A few days ago I was explaining the art of prototyping to some formally-trained businesspeople, and when I mentioned that Lego made a good prototyping tool, their eyes glazed over. I knew I had lost them. “Surely you can’t spur innovation with a stupid plastic toy,” their inner investment banker asserted. “Innovation has to be expensive and exotic.”
Not only can you prototype anything (see my Steve McQueen riff below for that discussion), you can prototype with anything.
While the CubeSolver isn’t a prototype of anything, it is an existence proof of how seemingly simple (but not simplistic) tools can be used to prototype quite complex systems on the cheap. How cheap? Well, if I asked a crack team of engineers from HP Labs to make me a Rubik’s Cube solver, I’m sure they would create something brilliant, but I’m equally confident that, compared to this Lego wonder, their solution would be complex, expensive, and require many, many man hours to complete. Those of you who’ve ever worked at HP will note that I made no mention of multiple project cancellations and restarts, as well as a crew of waffling middle managers with bad shoes. But I digress.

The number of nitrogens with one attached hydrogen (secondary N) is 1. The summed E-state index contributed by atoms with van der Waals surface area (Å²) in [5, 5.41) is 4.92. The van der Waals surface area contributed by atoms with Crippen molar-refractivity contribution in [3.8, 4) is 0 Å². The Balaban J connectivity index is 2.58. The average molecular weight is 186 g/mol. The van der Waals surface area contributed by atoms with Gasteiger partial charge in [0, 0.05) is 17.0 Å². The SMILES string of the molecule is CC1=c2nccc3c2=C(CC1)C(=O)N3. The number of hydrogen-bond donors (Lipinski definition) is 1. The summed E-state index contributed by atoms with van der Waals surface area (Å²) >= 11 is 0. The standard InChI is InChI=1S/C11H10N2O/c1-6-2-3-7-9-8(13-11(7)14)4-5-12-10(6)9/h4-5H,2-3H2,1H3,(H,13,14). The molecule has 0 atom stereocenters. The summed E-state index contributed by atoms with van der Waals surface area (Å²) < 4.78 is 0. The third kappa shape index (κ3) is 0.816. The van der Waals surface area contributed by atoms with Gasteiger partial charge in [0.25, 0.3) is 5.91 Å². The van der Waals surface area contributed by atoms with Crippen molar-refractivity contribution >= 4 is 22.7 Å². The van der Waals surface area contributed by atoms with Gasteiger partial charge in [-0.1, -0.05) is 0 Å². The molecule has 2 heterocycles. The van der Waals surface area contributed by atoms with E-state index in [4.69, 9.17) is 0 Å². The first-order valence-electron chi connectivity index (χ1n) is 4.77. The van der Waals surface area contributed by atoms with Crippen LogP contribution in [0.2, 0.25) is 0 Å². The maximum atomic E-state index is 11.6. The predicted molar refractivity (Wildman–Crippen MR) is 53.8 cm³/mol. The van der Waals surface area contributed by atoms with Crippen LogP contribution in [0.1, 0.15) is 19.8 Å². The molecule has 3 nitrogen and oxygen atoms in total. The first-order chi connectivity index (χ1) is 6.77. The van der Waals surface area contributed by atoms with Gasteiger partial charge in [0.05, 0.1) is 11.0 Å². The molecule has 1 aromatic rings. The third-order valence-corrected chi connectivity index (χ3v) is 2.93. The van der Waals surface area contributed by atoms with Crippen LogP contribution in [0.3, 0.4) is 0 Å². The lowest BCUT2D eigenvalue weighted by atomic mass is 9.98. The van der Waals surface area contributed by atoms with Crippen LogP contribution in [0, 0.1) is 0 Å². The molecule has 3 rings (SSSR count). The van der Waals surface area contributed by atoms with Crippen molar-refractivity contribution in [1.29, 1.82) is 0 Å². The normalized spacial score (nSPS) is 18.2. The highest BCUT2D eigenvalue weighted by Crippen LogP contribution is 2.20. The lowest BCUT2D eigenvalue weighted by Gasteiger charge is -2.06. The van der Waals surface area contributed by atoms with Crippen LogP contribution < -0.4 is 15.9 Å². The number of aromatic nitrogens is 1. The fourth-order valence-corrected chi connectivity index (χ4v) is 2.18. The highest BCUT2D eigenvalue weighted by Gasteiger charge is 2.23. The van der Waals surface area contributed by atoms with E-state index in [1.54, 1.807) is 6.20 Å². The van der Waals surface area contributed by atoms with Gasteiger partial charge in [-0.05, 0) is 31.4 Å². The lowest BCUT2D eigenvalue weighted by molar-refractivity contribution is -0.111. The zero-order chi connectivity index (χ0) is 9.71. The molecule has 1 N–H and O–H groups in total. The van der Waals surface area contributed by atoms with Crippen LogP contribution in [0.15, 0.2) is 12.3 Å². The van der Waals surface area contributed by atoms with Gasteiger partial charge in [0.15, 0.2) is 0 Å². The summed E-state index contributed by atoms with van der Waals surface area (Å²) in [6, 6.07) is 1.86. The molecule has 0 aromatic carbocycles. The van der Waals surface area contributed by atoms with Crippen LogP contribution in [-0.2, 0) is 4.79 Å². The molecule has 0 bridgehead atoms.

If you’re prototyping things right, you’re cheating and stealing. Cheating, because you use things like Lego to better focus your energy on solving high-payoff issues instead of the mundane. Notice how the CubeSolver doesn’t use any custom parts – that would have been a waste when so many off the shelf Lego pieces are there for the taking. Stealing, because you’re borrowing forms and ideas from other designers. For example, there’s nothing innovative about the grabber mechanisms – they’re a pretty basic, tried-and-true design. No, all the design energy went into solving the “big idea” problems.
You can prototype with anything.